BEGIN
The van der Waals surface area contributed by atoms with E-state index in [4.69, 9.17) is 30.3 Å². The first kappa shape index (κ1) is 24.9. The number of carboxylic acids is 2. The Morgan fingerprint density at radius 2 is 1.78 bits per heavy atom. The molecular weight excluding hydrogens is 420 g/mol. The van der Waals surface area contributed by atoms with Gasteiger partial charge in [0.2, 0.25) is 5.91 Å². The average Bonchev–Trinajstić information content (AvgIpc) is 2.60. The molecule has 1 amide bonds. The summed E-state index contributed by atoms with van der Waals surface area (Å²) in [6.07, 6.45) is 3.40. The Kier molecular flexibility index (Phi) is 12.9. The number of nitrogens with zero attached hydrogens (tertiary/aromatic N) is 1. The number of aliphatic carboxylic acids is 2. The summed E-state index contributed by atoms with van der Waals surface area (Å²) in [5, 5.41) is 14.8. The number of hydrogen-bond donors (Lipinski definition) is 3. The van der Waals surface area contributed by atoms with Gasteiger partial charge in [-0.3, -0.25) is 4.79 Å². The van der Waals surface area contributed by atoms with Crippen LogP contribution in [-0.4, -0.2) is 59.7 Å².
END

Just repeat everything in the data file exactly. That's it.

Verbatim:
The van der Waals surface area contributed by atoms with E-state index in [4.69, 9.17) is 30.3 Å². The first kappa shape index (κ1) is 24.9. The number of carboxylic acids is 2. The Morgan fingerprint density at radius 2 is 1.78 bits per heavy atom. The molecular weight excluding hydrogens is 420 g/mol. The van der Waals surface area contributed by atoms with Gasteiger partial charge in [0.2, 0.25) is 5.91 Å². The average Bonchev–Trinajstić information content (AvgIpc) is 2.60. The molecule has 1 amide bonds. The summed E-state index contributed by atoms with van der Waals surface area (Å²) in [6.07, 6.45) is 3.40. The Kier molecular flexibility index (Phi) is 12.9. The number of nitrogens with zero attached hydrogens (tertiary/aromatic N) is 1. The number of aliphatic carboxylic acids is 2. The summed E-state index contributed by atoms with van der Waals surface area (Å²) in [5, 5.41) is 14.8. The number of hydrogen-bond donors (Lipinski definition) is 3. The van der Waals surface area contributed by atoms with Gasteiger partial charge in [-0.3, -0.25) is 4.79 Å². The van der Waals surface area contributed by atoms with Crippen LogP contribution in [-0.4, -0.2) is 59.7 Å².